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Happy Fallout Down At The Nuke Lab


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HAPPY FALLOUT DOWN AT THE NUKE LAB

Bob Beyster's wealth-sharing plan at SAIC gains critical mass

When physicist J. Robert Beyster set up his consulting firm 27 years ago, he thought it only fair that his fellow scientists should be rewarded with equity in the company. So the nuclear physicist CEO gave employees stock each time they landed a new contract to evaluate the effect of nuclear weapons or study a nuclear power plant.

That's still the way it works today, but on a far grander scale: Beyster's Science Applications International Corp. (SAIC) has blossomed into a $2.1 billion high-tech research and engineering concern with 22,000 employees, a giant among employee-owned companies. And it's about to get even bigger, fast. On Aug. 27, SAIC announced that it would acquire Aerospace Corp., a $300 million, almost totally federally funded think tank, to prepare for a push into the commercial space business. It's also angling to take over Bell Communications Research, or Bellcore, the 5,800-employee research arm of Bell Laboratories that the regional Bells inherited in the 1984 breakup of AT&T. If the deals go through, all employees at both companies will receive SAIC stock options pro-rated on the basis of their salaries.

RUSSIAN FRONT. The shy, 72-year-old Beyster, who built up the secretive SAIC almost from scratch, is not your typical CEO. A devout jogger--he still runs four miles a day--he worked for Los Alamos National Laboratory and headed up the accelerator physics department at defense contractor General Atomics before starting SAIC. "I started it because I wanted a good place to work, a place where research was the business," he says. Today, government contracts make up 83% of the business, and nearly half of them involve national security. As might be expected, his board is sprinkled with Defense Dept. heavies, and former SAIC directors now head both the Defense Dept. and the CIA.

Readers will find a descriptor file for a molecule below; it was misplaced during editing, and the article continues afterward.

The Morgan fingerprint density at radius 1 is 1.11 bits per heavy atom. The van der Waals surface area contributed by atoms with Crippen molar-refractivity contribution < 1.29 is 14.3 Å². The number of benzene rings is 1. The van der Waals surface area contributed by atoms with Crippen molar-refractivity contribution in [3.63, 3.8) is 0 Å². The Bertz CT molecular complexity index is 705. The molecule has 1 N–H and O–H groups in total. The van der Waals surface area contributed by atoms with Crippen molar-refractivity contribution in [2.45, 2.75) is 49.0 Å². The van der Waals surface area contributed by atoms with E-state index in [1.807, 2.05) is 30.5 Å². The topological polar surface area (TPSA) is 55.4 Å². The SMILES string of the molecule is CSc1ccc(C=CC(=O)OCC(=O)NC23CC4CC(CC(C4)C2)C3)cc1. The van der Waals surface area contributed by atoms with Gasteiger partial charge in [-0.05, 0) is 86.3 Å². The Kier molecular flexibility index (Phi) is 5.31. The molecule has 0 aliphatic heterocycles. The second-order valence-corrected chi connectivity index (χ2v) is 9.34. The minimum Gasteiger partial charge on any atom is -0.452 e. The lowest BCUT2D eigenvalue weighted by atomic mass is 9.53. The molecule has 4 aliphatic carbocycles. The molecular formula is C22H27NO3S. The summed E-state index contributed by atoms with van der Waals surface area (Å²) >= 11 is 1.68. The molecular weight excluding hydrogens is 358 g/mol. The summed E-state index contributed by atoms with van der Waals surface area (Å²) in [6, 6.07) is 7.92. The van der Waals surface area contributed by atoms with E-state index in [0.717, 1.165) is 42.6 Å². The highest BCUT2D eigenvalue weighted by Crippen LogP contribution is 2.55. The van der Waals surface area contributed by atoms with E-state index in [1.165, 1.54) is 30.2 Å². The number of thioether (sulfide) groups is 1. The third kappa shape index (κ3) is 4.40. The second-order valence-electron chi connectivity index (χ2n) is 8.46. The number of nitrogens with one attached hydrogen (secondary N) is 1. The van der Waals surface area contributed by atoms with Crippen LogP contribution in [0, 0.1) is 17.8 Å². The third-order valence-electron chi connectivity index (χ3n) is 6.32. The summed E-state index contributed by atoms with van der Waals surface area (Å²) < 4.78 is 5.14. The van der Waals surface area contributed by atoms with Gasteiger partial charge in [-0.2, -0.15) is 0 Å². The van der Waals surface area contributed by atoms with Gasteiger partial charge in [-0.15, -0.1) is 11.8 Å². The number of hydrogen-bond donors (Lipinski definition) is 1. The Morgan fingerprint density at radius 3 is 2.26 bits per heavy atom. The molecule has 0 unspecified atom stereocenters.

Beyster attributes much of the company's growth not to management skills or an overarching strategy but to his ownership philosophy. "I'm reluctant to take the credit," he says. "Employee ownership really did it. Who has a better right to own the company than the people who make it worth something?" A decade ago, to proselytize for equity compensation programs at other companies, he launched the nonprofit Foundation for Enterprise Development. Lately, the foundation has been promoting employee ownership in Russia through the privatization of state-owned companies.

SAIC's compensation scheme has created a culture very different from that of its competitors in the systems integration business, companies such as Electronic Data Systems Corp. and Andersen Consulting that have hierarchical structures. Instead, SAIC is made up of more than 400 independent operations, each with its own business plan. "Bob's strategy has worked remarkably well," says a former executive. "He hires talented people, gives them a little seed money and their own [profit and loss center], and lets them focus on building their own small business." For instance, a health-care automation business, started in the mid-1980s by two managers, now has sales of over $200 million. Once a business takes off, its founders are rewarded with stock in SAIC.

COASTAL DEFENSE. If there is another cause Beyster is as enthusiastic about, it's sailing. He pilots the 54-foot Blue Moon, designed with the help of SAIC's computer-simulation and fluid-dynamics software. That interest got the company involved as a sponsor and technology provider for every America's Cup campaign since 1983, when the U.S. for the first time lost the prestigious yacht race. "Some of us thought we lost because America had lost its technological edge, so we volunteered to help," he says. SAIC is now working on AmericaOne, a U.S. challenger for the next race, in Auckland, New Zealand, in 2000.

Such projects have led to ever more contracts, including ones to develop flat panel displays and other gear for Ford Motor Co. To further reduce dependence on the military, SAIC last year took a 45% interest in telecommunications ventures with France Telecom and Deutsche Telekom and bought Network Solutions, the company that administers site names on the Internet for the National Science Foundation. "We're trying to get into new and important areas that provide opportunities for our people," Beyster says. So far, that has proved a winning formula.By Larry Armstrong in Los AngelesReturn to top


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